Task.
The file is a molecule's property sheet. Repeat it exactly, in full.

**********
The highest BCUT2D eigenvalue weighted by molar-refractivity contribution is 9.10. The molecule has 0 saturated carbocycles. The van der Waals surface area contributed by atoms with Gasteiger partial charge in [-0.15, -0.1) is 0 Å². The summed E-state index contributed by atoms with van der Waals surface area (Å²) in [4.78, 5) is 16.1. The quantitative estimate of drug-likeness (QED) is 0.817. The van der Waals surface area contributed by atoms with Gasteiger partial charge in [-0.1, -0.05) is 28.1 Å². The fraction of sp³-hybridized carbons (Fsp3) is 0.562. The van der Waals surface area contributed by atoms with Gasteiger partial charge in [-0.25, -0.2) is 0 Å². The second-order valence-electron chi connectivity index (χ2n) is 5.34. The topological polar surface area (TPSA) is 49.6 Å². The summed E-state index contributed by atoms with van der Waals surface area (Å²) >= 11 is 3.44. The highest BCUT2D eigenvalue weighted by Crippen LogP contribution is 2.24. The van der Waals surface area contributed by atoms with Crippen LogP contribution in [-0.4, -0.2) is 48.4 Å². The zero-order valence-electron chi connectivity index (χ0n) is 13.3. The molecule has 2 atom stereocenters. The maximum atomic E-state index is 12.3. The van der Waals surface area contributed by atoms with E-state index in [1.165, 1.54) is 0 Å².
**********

The highest BCUT2D eigenvalue weighted by molar-refractivity contribution is 9.10. The molecule has 0 saturated carbocycles. The van der Waals surface area contributed by atoms with Gasteiger partial charge in [-0.15, -0.1) is 0 Å². The summed E-state index contributed by atoms with van der Waals surface area (Å²) in [4.78, 5) is 16.1. The quantitative estimate of drug-likeness (QED) is 0.817. The van der Waals surface area contributed by atoms with Gasteiger partial charge in [-0.1, -0.05) is 28.1 Å². The fraction of sp³-hybridized carbons (Fsp3) is 0.562. The van der Waals surface area contributed by atoms with Gasteiger partial charge in [-0.25, -0.2) is 0 Å². The second-order valence-electron chi connectivity index (χ2n) is 5.34. The topological polar surface area (TPSA) is 49.6 Å². The summed E-state index contributed by atoms with van der Waals surface area (Å²) >= 11 is 3.44. The highest BCUT2D eigenvalue weighted by Crippen LogP contribution is 2.24. The van der Waals surface area contributed by atoms with Crippen LogP contribution in [-0.4, -0.2) is 48.4 Å². The zero-order valence-electron chi connectivity index (χ0n) is 13.3. The molecule has 2 atom stereocenters. The maximum atomic E-state index is 12.3. The van der Waals surface area contributed by atoms with E-state index in [1.165, 1.54) is 0 Å².